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Can nurse get workers’ comp benefits for PTSD?

A nurse says workplace training dredged up memories of abuse he suffered as a child, and that his resulting post traumatic stress disorder left him unable to work. Can he get workers’ comp benefits for PTSD?

William Ireton, an RN, worked as a nurse manager at Woods Memorial Hospital in Etowah, TN. Ireton’s duties included determining if patients would be appropriate for admission to the hospital’s psychiatric unit.

Ireton was required by his employer, Horizon Mental Health Management, to attend an annual conference which included training.

During the 2012 conference, employees attended a session led by another Horizon employee on trauma-sensitivity care.

Part of the training involved how to handle patients. According to Ireton, the session leader made this request to all attendees:

“I want you to put yourself in your patient’s shoes and imagine how it would feel when you’re asked, ‘Have you ever been physically, emotionally, or sexually abused?'”

Ireton says after hearing that suggestion, “emotion overcame him” immediately. He totally “freaked out.” He had flashbacks of when he had been raped at age 11 by a 17-year-old cousin.

He ran to the bathroom and splashed water on his face, but he couldn’t pull himself together. Ireton returned to the seminar, but he was still freaked out.

That evening, Ireton says he couldn’t sleep, had nightmares and flashbacks of his sexual assault, and cried. He says he never sought psychiatric help for the assault. However, he had undergone treatment previously for anxiety, depression, panic attacks, crying at work and suicidal thoughts. Despite that, Ireton says he had never experienced an emotional reaction like the one he had the day of the training.

Ireton’s last day of work was Nov. 7, 2012. He went to see his family doctor that month, and was referred to a psychiatrist and a psychotherapist.

Ireton applied for workers’ comp benefits. His employer denied his request, and the case went to trial. A trial court found he wasn’t eligible for benefits because the PTSD he suffered after the training seminar didn’t arise out of his employment.

An appeal from Ireton went to the special workers’ comp branch of the Tennessee Supreme Court.

Usual or unusual stress?

The state’s highest court had previously ruled that, for an injury caused by something purely mental or emotional to be compensable under workers’ comp, two requirements must both be fulfilled:

  1. The injury must have “resulted from an identifiable stressful work-related event that produced a sudden mental stimulus such as fright, shock or excessive unexpected anxiety, and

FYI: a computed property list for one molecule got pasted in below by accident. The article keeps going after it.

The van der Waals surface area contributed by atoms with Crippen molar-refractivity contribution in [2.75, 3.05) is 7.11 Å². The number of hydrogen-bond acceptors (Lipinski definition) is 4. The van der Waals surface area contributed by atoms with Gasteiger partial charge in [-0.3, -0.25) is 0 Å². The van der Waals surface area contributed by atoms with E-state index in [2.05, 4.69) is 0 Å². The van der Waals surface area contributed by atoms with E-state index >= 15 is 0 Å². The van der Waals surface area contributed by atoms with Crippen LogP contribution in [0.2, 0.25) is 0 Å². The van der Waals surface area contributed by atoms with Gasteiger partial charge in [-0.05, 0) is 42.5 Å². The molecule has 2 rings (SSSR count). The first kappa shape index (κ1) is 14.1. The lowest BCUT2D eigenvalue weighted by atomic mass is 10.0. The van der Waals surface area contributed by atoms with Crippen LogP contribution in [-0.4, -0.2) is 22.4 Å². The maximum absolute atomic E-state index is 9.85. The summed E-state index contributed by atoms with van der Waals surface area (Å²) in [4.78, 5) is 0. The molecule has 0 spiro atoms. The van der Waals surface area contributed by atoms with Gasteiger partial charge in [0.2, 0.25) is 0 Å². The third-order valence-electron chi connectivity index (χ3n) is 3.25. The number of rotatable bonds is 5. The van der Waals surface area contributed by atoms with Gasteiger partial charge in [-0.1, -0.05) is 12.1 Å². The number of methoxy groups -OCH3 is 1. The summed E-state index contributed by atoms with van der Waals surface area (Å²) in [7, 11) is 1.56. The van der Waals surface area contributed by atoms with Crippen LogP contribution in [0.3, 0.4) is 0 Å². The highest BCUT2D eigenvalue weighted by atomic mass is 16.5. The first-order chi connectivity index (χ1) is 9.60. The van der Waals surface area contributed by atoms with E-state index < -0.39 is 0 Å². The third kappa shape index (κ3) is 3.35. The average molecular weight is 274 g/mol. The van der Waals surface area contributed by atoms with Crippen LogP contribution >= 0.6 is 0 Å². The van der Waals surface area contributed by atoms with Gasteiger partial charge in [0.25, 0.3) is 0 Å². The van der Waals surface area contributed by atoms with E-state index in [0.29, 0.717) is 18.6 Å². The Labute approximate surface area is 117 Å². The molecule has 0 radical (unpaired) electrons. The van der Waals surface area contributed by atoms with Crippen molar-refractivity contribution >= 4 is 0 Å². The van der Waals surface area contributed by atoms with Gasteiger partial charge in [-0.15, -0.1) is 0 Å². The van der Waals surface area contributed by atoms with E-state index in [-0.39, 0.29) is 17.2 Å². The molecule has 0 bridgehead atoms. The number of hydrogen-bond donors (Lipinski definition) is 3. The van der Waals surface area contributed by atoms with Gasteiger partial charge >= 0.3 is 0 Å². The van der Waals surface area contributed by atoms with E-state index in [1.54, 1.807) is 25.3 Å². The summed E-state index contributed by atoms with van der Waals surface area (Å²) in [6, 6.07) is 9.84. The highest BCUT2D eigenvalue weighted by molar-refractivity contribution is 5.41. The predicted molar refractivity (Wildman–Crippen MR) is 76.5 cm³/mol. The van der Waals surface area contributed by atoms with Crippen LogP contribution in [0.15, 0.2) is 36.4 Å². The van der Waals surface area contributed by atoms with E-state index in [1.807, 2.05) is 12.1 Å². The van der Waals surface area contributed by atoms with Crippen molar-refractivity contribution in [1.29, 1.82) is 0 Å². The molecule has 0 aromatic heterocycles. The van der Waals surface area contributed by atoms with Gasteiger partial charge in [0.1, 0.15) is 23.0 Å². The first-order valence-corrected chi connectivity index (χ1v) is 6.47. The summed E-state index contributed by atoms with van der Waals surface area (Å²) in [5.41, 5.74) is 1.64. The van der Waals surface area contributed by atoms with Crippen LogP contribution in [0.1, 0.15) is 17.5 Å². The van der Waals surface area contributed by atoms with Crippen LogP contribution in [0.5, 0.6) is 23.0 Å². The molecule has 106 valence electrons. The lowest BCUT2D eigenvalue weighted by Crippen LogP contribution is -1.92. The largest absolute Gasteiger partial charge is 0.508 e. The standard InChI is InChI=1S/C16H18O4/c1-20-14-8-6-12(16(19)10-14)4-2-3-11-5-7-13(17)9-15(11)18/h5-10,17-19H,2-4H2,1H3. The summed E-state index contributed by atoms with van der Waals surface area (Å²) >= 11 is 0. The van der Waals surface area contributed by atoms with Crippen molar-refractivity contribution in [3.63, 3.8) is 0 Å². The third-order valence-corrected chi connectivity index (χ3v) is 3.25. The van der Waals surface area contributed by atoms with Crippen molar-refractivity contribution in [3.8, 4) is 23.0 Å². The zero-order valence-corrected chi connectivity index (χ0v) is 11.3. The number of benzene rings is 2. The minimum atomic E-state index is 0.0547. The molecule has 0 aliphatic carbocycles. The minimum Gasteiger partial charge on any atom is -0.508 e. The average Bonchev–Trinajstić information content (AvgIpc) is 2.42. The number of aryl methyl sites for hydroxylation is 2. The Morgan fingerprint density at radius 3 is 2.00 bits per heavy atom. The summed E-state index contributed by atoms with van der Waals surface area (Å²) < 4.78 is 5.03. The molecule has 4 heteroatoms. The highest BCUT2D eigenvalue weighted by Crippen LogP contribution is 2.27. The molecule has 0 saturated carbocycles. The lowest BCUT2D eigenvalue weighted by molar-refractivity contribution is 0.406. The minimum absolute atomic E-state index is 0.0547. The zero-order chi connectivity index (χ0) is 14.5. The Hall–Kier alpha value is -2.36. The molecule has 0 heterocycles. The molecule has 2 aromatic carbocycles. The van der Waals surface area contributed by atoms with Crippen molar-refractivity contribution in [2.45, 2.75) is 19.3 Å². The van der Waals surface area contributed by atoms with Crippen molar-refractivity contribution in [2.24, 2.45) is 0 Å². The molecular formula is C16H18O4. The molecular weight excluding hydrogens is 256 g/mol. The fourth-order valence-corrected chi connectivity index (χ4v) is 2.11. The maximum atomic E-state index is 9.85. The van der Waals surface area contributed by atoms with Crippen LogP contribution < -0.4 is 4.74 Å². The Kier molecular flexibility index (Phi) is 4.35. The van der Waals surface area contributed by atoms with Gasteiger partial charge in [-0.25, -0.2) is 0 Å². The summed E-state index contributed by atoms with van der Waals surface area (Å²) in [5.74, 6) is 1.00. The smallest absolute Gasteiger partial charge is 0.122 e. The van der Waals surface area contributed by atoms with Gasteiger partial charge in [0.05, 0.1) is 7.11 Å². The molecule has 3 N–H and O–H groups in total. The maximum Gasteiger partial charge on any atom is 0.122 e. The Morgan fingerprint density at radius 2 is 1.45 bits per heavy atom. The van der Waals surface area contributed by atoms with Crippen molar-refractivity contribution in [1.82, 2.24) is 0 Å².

2. “The stress produced may not be usual stress in comparison to the stress ordinarily experienced by an employee in the same type duty.”

Ireton said that in his previous training, he’d always been told to distance himself from patients – as a nurse in a crisis unit, you never placed yourself in the patient’s shoes.

His co-worker who provided the training said she expects a nurse assessing a patient to understand the patient to be able to discuss the patient’s admission.

Ireton’s treating psychiatrist testified the training seminar had been a triggering event that brought back Ireton’s symptoms of depression and PTSD. The psychiatrist said before the 2012 incident, Ireton, who worked as a psychiatric nurse since 1986, had no previous extended periods where he wasn’t able to work.

The psychiatrist considered the suggestion during the training to be somewhat unusual. According to the doctor, nurses are encouraged not to push people to describe their experiences, but rather to simply gather the information.

A psychiatrist hired by Horizon examined Ireton. This doctor said Ireton didn’t suffer PTSD as a result of the seminar. Ireton had an impairment, according to this psychiatrist, but it wasn’t linked to his work. The doctor’s diagnosis was that Ireton was feigning his illness.

On appeal, Ireton argued that the trial court had improperly used an objective measure of whether the stress he suffered through work was unusual. Instead, Ireton said the court should have used a more subjective test, taking his own personal circumstances into consideration.

But the appeals court disagreed with Ireton. It said Tennessee law and previous state supreme court decisions required the objective test of whether his stress was unusual.

The court noted Ireton himself testified that, in his experience as a psychiatric nurse, he routinely had taken patient histories and had performed patient assessments during which he asked about family trauma, including abuse.

Therefore, the appeals court upheld the trial court’s finding that Ireton’s PTSD didn’t arise out of his employment because the stress he experienced during the training seminar wasn’t unusual to his job.

What do you think about the court’s decision? Let us know in the comments.

(William Ireton v. Horizon Mental Health Management LLC, Supreme Court of TN, Special Workers’ Compensation Appeals Panel, No. 2013-CV-1081/19/16)

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